N. Korea Honcho Defects in 'Coup' for S. Korea: Reports

He's said to be the highest-ranking military official to ever defect to South
By Jenn Gidman,  Newser Staff
Posted Apr 11, 2016 9:07 AM CDT
N. Korea Honcho Defects in 'Coup' for S. Korea: Reports
South Korean soldiers walk by a sign showing the distance to Pyongyang and to Seoul from Imjingang Station near the border village of Panmunjom in Paju, South Korea, on Saturday.   (AP Photo/Lee Jin-man)

On Friday, South Korea announced that 13 North Korean employees from a restaurant in China had defected into its fold, the AP reports. On Monday, the country added a pair of North Korean officials, one of whom is reportedly a spy-savvy army colonel, in what Reuters calls a "coup for Seoul." One of the new entrants, said by South Korea's defense and unification ministries to have entered South Korea last year, is reportedly a senior North Korean diplomat who was stationed in Africa. But it's the second defector, now being granted political asylum, who's of most interest, as he was linked to the North's clandestine General Reconnaissance Bureau and spent much of his time spying on the South. "He is believed to have stated details about the bureau's operations against South Korea to the authorities here," an official told Yonhap via the BBC, adding the colonel was the highest-ranking military defector there ever.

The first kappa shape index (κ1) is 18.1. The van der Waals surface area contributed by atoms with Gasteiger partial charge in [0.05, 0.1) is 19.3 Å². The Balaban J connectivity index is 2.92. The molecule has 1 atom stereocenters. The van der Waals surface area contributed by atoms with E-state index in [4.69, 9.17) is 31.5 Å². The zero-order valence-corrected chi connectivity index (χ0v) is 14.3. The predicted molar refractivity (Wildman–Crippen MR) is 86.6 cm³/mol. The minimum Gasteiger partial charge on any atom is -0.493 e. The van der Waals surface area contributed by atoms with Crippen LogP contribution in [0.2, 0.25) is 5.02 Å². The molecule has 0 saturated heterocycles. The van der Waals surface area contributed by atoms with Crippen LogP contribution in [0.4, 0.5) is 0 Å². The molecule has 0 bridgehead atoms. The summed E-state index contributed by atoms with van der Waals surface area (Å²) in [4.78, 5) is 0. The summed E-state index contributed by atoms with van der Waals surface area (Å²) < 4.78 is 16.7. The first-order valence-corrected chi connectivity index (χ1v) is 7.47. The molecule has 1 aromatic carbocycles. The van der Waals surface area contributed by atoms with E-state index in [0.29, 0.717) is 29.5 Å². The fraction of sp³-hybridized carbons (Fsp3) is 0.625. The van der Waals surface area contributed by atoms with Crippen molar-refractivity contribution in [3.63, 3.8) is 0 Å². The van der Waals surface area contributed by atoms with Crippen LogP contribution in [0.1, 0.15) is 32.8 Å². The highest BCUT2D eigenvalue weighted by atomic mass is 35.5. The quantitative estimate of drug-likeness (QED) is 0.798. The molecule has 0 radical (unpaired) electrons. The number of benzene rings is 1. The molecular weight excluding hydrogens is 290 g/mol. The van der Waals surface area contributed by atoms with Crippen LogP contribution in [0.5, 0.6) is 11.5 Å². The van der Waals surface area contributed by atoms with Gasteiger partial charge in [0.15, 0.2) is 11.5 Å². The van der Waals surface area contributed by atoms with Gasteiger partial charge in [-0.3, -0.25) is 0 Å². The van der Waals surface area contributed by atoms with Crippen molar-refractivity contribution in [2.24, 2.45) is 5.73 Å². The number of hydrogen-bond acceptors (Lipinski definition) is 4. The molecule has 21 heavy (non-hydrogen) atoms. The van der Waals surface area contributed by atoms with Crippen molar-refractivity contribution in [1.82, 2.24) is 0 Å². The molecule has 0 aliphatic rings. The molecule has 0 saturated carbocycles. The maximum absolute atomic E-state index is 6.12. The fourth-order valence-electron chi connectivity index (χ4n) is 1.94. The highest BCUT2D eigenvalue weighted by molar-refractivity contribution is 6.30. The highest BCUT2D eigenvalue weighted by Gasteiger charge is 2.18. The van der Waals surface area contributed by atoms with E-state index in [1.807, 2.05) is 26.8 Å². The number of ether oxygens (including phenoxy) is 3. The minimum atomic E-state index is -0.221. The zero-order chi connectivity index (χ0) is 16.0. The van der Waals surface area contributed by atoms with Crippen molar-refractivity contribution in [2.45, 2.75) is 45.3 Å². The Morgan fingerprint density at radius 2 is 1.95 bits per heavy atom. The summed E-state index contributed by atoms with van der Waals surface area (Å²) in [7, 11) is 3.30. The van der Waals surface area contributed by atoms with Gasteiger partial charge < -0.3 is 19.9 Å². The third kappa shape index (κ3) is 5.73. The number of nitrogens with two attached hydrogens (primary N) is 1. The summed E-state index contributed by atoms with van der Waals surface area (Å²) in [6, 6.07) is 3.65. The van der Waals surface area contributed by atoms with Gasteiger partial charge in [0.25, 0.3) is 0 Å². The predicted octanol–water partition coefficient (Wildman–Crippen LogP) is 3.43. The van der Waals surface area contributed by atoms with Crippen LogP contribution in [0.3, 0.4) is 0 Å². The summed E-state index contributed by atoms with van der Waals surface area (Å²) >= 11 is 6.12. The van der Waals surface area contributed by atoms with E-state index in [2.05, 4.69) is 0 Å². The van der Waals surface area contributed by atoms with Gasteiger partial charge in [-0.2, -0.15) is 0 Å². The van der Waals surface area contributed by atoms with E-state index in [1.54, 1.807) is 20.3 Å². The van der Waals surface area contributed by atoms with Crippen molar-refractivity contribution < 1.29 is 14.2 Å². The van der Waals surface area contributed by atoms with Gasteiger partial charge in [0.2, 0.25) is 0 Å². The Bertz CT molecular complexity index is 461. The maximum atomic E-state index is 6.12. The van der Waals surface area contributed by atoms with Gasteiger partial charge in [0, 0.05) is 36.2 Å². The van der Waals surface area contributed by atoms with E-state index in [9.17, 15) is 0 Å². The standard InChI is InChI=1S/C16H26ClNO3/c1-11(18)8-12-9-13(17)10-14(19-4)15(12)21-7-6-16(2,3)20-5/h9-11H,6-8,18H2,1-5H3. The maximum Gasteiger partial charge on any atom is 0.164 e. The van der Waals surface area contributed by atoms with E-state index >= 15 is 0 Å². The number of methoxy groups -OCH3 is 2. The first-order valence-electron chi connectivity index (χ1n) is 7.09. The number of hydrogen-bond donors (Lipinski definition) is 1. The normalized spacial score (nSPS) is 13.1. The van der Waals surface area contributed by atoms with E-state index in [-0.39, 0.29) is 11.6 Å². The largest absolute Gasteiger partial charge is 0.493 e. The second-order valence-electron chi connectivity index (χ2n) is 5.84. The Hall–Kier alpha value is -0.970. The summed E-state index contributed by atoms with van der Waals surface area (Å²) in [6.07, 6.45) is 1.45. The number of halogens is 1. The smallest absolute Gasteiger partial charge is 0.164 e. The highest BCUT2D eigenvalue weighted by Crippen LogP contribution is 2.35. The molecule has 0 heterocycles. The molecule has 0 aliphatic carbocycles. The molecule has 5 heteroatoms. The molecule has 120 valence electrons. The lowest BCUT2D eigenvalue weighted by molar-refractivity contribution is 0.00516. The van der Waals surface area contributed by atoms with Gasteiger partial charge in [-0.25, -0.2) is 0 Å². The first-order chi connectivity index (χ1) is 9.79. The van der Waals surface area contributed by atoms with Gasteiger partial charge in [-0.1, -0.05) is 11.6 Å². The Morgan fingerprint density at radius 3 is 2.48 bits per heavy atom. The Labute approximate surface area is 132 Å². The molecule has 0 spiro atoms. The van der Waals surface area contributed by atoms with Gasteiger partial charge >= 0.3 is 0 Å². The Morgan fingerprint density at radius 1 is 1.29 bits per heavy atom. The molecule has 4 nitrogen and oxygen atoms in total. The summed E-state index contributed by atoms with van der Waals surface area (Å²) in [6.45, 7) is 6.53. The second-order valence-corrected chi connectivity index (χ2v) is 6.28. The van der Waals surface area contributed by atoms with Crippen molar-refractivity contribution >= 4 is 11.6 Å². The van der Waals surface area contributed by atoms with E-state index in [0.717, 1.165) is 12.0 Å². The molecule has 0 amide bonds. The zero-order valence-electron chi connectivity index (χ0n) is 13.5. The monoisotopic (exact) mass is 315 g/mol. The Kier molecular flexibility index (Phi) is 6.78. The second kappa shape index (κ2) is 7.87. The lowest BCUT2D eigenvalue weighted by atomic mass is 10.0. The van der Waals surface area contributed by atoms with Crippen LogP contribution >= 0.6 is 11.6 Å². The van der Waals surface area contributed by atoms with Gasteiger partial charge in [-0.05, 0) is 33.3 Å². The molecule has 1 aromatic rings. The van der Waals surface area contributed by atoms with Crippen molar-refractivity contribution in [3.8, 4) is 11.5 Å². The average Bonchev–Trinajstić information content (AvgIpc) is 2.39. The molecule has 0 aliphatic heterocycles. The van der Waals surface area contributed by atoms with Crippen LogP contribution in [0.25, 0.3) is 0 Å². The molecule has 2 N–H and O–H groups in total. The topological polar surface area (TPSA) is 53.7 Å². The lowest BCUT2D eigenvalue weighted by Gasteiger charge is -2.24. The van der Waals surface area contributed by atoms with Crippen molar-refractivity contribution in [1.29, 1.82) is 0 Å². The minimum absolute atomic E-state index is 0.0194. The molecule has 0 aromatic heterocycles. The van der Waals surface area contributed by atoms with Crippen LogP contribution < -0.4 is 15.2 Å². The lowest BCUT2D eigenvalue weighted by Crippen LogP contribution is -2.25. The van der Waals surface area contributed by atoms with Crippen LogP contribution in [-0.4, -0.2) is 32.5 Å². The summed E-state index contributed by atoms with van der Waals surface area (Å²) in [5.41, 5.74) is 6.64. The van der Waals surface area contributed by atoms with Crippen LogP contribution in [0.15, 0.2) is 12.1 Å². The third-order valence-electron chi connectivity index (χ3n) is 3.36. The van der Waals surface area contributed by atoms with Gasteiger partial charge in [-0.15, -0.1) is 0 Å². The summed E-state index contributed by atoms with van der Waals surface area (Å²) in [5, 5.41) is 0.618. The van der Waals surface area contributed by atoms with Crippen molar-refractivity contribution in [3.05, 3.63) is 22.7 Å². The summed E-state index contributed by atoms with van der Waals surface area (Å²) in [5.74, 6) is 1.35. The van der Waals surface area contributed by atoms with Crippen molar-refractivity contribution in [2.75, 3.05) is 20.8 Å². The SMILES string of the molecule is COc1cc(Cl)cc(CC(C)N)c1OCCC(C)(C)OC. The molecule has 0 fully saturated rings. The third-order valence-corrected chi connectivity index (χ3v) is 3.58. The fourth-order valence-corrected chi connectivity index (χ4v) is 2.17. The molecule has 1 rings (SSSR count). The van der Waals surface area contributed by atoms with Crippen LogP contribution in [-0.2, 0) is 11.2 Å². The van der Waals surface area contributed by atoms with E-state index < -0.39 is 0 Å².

What's odd isn't just the defection of such a high-level official, but also that South Korea is talking about it. Some liberal opposition members say it's a purely political move by the South's conservative president, Park Geun-hye, to nab votes in Wednesday's parliamentary elections. But South Korean officials deny that, saying they spoke up about the defection of the restaurant workers—said by CNN to be 12 women and a man who experienced "pressure from North Korean authorities" to send money home—because there were so many from the same place; the AP notes it's the largest group defection since Kim Jong Un took over in 2011. About 29,000 people have fled the North since the Korean War's 1953 ceasefire, even though the BBC notes it's "almost impossible" for North Koreans to cross the well-guarded borders. (Meanwhile, the North is demanding the South execute some of its own officials.)

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